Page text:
• Before you sign an agency agreement, the agent must provide written details of how the commission will be calculated and the conditions under which it must be paid. They must give you an estimated cost of their commission.
  • The agent must explain the risk of paying two commissions. This is a risk if you enter into more than one agency agreement.
  • They must explain to you when the agency agreement ends.
  • They must give you a copy of the New Zealand Residential Property Agency Agreement Guide. They’ll also ask you to confirm in writing that you’ve received it.
  • The agent must give you the opportunity to seek legal advice before signing the agency agreement. Making sure everything’s in order at this stage could save you problems later.
  • Agents are not allowed to exert undue or unfair pressure on you and they must keep you updated about anything relevant to the sale of your property.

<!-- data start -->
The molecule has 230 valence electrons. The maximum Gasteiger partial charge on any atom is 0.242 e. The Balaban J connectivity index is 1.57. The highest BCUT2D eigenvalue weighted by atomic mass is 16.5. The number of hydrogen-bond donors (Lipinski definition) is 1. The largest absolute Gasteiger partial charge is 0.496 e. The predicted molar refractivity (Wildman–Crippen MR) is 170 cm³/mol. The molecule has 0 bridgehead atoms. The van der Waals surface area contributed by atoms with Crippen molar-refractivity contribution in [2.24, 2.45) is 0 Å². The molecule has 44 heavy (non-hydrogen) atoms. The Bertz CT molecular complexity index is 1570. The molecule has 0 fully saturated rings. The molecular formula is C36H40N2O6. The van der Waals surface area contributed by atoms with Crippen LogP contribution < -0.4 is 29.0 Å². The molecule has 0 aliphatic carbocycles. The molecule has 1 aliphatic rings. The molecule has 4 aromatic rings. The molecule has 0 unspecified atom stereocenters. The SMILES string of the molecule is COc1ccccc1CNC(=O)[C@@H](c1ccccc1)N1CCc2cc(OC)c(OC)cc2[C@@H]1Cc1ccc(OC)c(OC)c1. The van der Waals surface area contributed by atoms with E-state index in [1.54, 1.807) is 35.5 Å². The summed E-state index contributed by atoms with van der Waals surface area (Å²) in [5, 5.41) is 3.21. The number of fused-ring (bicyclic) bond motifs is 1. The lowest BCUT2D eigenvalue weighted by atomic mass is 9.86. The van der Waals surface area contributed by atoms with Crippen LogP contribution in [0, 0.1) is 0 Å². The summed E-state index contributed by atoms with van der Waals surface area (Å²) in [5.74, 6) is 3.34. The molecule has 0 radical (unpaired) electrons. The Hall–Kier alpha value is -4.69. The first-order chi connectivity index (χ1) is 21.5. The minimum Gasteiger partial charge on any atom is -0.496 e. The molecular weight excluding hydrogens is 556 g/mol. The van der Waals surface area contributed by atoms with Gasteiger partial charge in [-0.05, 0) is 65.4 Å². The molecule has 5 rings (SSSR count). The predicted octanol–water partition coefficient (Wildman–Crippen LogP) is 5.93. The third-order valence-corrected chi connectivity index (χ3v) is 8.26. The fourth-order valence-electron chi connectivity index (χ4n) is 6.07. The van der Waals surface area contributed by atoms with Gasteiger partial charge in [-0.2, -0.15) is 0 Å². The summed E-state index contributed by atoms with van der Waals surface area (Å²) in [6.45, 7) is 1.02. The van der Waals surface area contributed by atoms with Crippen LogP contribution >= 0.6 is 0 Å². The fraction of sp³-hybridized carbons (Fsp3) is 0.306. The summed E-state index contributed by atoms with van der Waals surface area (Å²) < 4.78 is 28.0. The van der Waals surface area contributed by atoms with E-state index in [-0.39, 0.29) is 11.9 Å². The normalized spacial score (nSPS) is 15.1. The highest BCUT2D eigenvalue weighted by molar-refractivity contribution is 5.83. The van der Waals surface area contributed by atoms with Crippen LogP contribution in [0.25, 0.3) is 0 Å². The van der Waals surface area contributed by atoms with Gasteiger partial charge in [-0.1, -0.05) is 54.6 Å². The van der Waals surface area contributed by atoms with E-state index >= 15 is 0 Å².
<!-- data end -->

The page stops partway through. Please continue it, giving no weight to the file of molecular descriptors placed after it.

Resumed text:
• If the agent, or someone they know, is interested in buying your property, they must declare a conflict of interest. In this situation, we recommend that you ask another agent to represent you. It’s important that you have someone independent working to sell your property, especially when you’re paying them to do it.

Your legal obligations

When you’re selling a property, you and your agent are legally obliged to share all relevant information about it to buyers. Relevant issues will vary from property to property but could include:

  • weather-tightness issues
  • boundary issues